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Diana Richardson is coming out with a new book: Tantric Love Letters: On Sex & Affairs of the Heart. I have just read a preview copy. The letters are from readers and workshop participants about the practice of "cool sex." Some letters recount its remarkable benefits, yet some of the most enlightening are about its challenges.
Richardson's thoughtful, thorough answers are also included where appropriate, and she doesn't shrink from addressing difficult issues.
This is part of a manuscript by a man in England named Leigh Martin, a retired therapist. It's called Bathing The Soul, and I share it with his permission. It begins with a thorough look at an ancient culture that thrived some five thousand years ago in the Indus Valley...for seven hundred apparently peaceful, prosperous years. (Thereafter an earthquake shifted the course of the river on which the civilization depended and its citizens scattered.) Key aspects of this ancient culture are believed to survive in the non-violent Jain tradition, with over four million adherents in India today. Jains have an ancient tradition of scholarship and Jain libraries are the oldest in India. Jainism influenced Hinduism, Buddhism and Christianity, among other traditions. According to Martin, the pre-Jain Indus Valley Civilization (IVC),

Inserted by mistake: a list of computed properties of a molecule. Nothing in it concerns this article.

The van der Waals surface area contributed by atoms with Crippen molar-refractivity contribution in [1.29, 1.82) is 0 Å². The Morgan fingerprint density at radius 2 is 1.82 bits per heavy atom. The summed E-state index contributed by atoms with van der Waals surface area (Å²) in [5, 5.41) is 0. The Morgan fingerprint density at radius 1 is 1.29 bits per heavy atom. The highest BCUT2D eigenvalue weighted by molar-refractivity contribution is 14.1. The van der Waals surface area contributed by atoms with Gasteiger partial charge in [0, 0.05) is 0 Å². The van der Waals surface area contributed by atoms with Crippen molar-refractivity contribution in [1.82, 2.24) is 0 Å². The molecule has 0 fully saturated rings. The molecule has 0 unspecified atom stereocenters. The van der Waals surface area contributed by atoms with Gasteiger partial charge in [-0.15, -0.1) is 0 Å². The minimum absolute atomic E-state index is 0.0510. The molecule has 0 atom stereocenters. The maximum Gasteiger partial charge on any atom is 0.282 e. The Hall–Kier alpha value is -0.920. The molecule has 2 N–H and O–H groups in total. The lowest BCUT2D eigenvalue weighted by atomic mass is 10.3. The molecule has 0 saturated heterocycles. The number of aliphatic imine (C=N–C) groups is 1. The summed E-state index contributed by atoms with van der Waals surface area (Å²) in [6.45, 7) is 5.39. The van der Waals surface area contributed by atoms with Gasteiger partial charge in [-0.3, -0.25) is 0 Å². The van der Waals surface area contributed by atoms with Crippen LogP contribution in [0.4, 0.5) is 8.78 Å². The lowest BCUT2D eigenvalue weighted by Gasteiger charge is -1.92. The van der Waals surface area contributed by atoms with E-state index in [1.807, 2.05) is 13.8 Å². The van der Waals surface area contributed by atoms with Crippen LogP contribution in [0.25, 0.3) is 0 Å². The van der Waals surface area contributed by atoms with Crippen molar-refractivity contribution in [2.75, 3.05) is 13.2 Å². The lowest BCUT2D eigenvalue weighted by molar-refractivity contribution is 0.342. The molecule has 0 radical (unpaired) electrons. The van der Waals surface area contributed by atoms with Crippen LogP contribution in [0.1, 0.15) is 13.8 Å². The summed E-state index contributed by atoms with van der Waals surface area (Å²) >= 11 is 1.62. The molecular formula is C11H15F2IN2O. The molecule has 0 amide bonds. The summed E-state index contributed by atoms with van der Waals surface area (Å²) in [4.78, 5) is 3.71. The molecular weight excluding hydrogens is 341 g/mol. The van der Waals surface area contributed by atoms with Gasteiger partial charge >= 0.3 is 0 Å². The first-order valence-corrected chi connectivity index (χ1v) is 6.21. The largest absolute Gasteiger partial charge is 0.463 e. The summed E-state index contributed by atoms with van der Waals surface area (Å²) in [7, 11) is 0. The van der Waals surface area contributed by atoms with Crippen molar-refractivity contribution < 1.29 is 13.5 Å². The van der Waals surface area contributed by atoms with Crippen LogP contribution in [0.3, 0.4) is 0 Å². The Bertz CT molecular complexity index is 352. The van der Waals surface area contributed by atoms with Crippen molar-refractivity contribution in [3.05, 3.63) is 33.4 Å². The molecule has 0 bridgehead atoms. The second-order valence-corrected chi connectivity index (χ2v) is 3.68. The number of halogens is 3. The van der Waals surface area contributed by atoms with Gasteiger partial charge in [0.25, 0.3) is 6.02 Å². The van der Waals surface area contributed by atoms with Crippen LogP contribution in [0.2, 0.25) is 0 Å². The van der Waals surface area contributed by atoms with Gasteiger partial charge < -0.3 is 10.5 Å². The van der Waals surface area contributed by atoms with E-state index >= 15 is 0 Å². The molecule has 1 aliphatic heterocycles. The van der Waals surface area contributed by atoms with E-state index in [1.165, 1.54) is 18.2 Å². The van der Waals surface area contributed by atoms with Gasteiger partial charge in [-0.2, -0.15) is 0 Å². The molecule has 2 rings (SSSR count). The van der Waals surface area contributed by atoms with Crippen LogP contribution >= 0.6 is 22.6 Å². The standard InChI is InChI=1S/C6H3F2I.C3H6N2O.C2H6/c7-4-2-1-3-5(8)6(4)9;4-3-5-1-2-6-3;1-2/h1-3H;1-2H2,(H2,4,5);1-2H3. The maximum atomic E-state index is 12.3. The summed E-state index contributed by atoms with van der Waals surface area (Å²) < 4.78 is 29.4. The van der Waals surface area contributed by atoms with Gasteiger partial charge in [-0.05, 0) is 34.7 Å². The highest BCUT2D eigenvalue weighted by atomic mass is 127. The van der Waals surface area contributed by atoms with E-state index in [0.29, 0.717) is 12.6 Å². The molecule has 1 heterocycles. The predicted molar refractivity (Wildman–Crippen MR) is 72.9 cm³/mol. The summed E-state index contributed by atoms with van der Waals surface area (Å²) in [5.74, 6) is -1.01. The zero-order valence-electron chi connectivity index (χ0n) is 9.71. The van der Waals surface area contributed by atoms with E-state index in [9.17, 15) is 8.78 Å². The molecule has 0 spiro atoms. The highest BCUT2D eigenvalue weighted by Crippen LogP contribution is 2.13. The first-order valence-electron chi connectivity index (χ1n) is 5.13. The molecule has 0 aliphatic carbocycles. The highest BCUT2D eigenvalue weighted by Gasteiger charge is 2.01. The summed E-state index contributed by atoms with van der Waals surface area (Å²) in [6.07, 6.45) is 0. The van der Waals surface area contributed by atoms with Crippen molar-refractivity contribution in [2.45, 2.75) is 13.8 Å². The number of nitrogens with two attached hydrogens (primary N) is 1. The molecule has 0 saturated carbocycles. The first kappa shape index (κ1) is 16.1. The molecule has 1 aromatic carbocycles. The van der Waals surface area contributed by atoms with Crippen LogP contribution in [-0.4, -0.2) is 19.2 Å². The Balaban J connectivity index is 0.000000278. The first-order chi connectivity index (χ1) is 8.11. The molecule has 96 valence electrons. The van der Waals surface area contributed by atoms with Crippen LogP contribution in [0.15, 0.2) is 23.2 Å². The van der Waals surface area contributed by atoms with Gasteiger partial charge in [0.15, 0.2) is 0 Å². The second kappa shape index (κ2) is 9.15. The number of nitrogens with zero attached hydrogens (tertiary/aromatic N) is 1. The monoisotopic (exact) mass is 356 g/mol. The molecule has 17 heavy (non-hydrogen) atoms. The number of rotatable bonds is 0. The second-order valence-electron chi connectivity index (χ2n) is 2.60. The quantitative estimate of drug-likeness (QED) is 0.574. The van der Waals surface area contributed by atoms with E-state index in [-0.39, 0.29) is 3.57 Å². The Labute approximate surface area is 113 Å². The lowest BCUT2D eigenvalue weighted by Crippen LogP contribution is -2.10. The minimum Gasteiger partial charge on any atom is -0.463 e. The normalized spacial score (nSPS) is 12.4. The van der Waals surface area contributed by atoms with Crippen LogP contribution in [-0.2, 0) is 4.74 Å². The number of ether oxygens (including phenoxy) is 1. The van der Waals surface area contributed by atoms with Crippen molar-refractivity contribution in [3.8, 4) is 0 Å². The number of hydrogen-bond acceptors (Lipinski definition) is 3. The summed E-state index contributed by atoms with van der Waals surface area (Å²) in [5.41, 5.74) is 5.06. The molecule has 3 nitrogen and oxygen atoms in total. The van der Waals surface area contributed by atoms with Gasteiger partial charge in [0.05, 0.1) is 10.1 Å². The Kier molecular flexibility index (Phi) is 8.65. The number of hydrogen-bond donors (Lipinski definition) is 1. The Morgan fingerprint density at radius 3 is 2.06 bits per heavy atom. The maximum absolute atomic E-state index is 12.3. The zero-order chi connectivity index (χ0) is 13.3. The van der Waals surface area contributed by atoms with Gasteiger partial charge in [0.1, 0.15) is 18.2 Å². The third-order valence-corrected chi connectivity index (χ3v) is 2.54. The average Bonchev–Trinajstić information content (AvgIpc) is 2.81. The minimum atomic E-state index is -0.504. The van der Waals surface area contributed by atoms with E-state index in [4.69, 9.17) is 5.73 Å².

was unlike any other. They didn't fight their neighbours, they didn't celebrate war and conquest, and they didn't even make weapons. Instead the archaeologists dug up only loads of toys. They were egalitarian and had no wealthy elite. They built great cities that were technically advanced and even had bathing facilities within very many homes. They were also ethically advanced and tolerant of diversity .... They had an astonishingly modern and even "scientific" understanding of what is healthy.
Men's Health interviewed me for this. It's always amusing to see whether anything the journalist writes remotely resembles anything you said. It kinda did this time.
4 Things You Do That Kill Her Sex Drive
Wondering how to convince your guy to try karezza for a while?
OK, this surprised me. A woman actually acknowledging a noticeable neurochemical shift after orgasm.
By Soojin Chang | Columnist
I left his house Sunday morning in a daze. I was physically exhausted, and the inevitable migraine was looming, but the rays of sunlight and cool breeze from the pier perpetuated my high.